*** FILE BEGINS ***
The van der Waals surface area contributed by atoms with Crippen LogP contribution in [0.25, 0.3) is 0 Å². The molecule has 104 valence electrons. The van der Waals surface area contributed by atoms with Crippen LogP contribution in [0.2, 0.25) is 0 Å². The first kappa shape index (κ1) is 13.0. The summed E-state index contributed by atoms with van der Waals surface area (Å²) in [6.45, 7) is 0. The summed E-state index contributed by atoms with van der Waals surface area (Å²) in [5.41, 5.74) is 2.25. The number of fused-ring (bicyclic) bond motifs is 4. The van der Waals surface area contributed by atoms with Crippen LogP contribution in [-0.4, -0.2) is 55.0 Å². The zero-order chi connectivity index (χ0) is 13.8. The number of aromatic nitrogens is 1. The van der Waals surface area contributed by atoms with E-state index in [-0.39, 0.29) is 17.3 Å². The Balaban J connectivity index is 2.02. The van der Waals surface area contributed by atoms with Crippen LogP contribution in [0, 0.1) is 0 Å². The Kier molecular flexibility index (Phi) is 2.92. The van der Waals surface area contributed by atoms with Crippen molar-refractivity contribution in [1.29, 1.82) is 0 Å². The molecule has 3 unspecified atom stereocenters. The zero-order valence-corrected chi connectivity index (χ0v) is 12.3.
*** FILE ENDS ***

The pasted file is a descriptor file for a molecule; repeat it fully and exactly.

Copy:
The van der Waals surface area contributed by atoms with Crippen LogP contribution in [0.25, 0.3) is 0 Å². The molecule has 104 valence electrons. The van der Waals surface area contributed by atoms with Crippen LogP contribution in [0.2, 0.25) is 0 Å². The first kappa shape index (κ1) is 13.0. The summed E-state index contributed by atoms with van der Waals surface area (Å²) in [6.45, 7) is 0. The summed E-state index contributed by atoms with van der Waals surface area (Å²) in [5.41, 5.74) is 2.25. The number of fused-ring (bicyclic) bond motifs is 4. The van der Waals surface area contributed by atoms with Crippen LogP contribution in [-0.4, -0.2) is 55.0 Å². The zero-order chi connectivity index (χ0) is 13.8. The number of aromatic nitrogens is 1. The van der Waals surface area contributed by atoms with E-state index in [-0.39, 0.29) is 17.3 Å². The Balaban J connectivity index is 2.02. The van der Waals surface area contributed by atoms with Crippen LogP contribution in [0, 0.1) is 0 Å². The Kier molecular flexibility index (Phi) is 2.92. The van der Waals surface area contributed by atoms with Crippen molar-refractivity contribution in [1.29, 1.82) is 0 Å². The molecule has 3 unspecified atom stereocenters. The zero-order valence-corrected chi connectivity index (χ0v) is 12.3.